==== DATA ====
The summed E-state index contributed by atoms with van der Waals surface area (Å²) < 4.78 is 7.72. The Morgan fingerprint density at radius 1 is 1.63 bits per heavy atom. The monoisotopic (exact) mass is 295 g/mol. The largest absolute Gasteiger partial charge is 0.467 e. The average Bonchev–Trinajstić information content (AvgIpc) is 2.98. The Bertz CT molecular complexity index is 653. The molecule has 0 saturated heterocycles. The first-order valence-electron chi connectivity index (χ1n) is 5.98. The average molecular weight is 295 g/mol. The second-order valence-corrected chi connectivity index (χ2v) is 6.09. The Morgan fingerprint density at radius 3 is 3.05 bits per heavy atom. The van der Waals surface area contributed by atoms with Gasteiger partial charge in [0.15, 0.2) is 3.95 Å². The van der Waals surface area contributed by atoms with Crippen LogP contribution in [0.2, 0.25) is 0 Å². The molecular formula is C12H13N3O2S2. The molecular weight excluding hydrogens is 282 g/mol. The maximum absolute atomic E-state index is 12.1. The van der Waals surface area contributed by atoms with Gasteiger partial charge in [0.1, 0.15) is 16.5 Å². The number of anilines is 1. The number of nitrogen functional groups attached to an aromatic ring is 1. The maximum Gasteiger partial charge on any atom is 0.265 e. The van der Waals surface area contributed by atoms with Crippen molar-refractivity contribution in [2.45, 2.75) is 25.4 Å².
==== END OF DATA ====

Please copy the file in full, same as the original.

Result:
The summed E-state index contributed by atoms with van der Waals surface area (Å²) < 4.78 is 7.72. The Morgan fingerprint density at radius 1 is 1.63 bits per heavy atom. The monoisotopic (exact) mass is 295 g/mol. The largest absolute Gasteiger partial charge is 0.467 e. The average Bonchev–Trinajstić information content (AvgIpc) is 2.98. The Bertz CT molecular complexity index is 653. The molecule has 0 saturated heterocycles. The first-order valence-electron chi connectivity index (χ1n) is 5.98. The average molecular weight is 295 g/mol. The second-order valence-corrected chi connectivity index (χ2v) is 6.09. The Morgan fingerprint density at radius 3 is 3.05 bits per heavy atom. The van der Waals surface area contributed by atoms with Gasteiger partial charge in [0.15, 0.2) is 3.95 Å². The van der Waals surface area contributed by atoms with Crippen LogP contribution in [0.2, 0.25) is 0 Å². The molecular formula is C12H13N3O2S2. The molecular weight excluding hydrogens is 282 g/mol. The maximum absolute atomic E-state index is 12.1. The van der Waals surface area contributed by atoms with Gasteiger partial charge in [0.1, 0.15) is 16.5 Å². The number of anilines is 1. The number of nitrogen functional groups attached to an aromatic ring is 1. The maximum Gasteiger partial charge on any atom is 0.265 e. The van der Waals surface area contributed by atoms with Crippen molar-refractivity contribution in [2.45, 2.75) is 25.4 Å².